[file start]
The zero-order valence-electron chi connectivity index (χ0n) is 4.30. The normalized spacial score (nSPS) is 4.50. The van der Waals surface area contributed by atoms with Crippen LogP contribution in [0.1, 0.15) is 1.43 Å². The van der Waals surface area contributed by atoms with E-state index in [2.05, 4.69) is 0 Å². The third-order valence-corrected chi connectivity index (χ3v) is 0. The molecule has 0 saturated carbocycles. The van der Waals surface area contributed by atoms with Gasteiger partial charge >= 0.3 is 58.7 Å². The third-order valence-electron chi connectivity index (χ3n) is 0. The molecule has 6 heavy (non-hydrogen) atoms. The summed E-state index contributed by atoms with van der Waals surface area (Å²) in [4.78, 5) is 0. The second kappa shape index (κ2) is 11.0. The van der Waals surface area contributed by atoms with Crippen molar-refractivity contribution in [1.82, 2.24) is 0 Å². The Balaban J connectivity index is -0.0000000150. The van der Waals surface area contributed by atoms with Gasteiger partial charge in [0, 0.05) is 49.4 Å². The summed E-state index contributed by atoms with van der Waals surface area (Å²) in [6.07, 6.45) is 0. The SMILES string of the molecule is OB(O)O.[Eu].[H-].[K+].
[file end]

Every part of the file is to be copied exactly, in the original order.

The zero-order valence-electron chi connectivity index (χ0n) is 4.30. The normalized spacial score (nSPS) is 4.50. The van der Waals surface area contributed by atoms with Crippen LogP contribution in [0.1, 0.15) is 1.43 Å². The van der Waals surface area contributed by atoms with E-state index in [2.05, 4.69) is 0 Å². The third-order valence-corrected chi connectivity index (χ3v) is 0. The molecule has 0 saturated carbocycles. The van der Waals surface area contributed by atoms with Gasteiger partial charge >= 0.3 is 58.7 Å². The third-order valence-electron chi connectivity index (χ3n) is 0. The molecule has 6 heavy (non-hydrogen) atoms. The summed E-state index contributed by atoms with van der Waals surface area (Å²) in [4.78, 5) is 0. The second kappa shape index (κ2) is 11.0. The van der Waals surface area contributed by atoms with Crippen molar-refractivity contribution in [1.82, 2.24) is 0 Å². The Balaban J connectivity index is -0.0000000150. The van der Waals surface area contributed by atoms with Gasteiger partial charge in [0, 0.05) is 49.4 Å². The summed E-state index contributed by atoms with van der Waals surface area (Å²) in [6.07, 6.45) is 0. The SMILES string of the molecule is OB(O)O.[Eu].[H-].[K+].